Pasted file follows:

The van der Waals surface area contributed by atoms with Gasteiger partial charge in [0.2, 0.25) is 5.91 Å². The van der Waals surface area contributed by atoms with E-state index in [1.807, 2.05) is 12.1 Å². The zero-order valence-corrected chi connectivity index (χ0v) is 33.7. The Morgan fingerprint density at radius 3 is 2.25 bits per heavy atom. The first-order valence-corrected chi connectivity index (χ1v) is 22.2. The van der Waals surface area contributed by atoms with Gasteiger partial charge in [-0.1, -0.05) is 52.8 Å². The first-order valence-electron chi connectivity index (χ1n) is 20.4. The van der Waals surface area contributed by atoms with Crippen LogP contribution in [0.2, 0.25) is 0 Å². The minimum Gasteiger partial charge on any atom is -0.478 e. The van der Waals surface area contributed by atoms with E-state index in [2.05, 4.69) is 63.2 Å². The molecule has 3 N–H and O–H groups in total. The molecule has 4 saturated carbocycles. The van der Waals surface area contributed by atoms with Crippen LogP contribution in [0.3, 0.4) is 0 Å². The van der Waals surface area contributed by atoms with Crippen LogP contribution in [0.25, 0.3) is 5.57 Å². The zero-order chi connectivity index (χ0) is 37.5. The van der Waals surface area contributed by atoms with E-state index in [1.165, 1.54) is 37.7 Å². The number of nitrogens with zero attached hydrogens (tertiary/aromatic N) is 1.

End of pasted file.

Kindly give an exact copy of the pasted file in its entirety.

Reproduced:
The van der Waals surface area contributed by atoms with Gasteiger partial charge in [0.2, 0.25) is 5.91 Å². The van der Waals surface area contributed by atoms with E-state index in [1.807, 2.05) is 12.1 Å². The zero-order valence-corrected chi connectivity index (χ0v) is 33.7. The Morgan fingerprint density at radius 3 is 2.25 bits per heavy atom. The first-order valence-corrected chi connectivity index (χ1v) is 22.2. The van der Waals surface area contributed by atoms with Gasteiger partial charge in [-0.1, -0.05) is 52.8 Å². The first-order valence-electron chi connectivity index (χ1n) is 20.4. The van der Waals surface area contributed by atoms with Crippen LogP contribution in [0.2, 0.25) is 0 Å². The minimum Gasteiger partial charge on any atom is -0.478 e. The van der Waals surface area contributed by atoms with E-state index in [2.05, 4.69) is 63.2 Å². The molecule has 3 N–H and O–H groups in total. The molecule has 4 saturated carbocycles. The van der Waals surface area contributed by atoms with Crippen LogP contribution in [0.3, 0.4) is 0 Å². The van der Waals surface area contributed by atoms with Crippen LogP contribution in [0.25, 0.3) is 5.57 Å². The zero-order chi connectivity index (χ0) is 37.5. The van der Waals surface area contributed by atoms with E-state index in [1.165, 1.54) is 37.7 Å². The number of nitrogens with zero attached hydrogens (tertiary/aromatic N) is 1.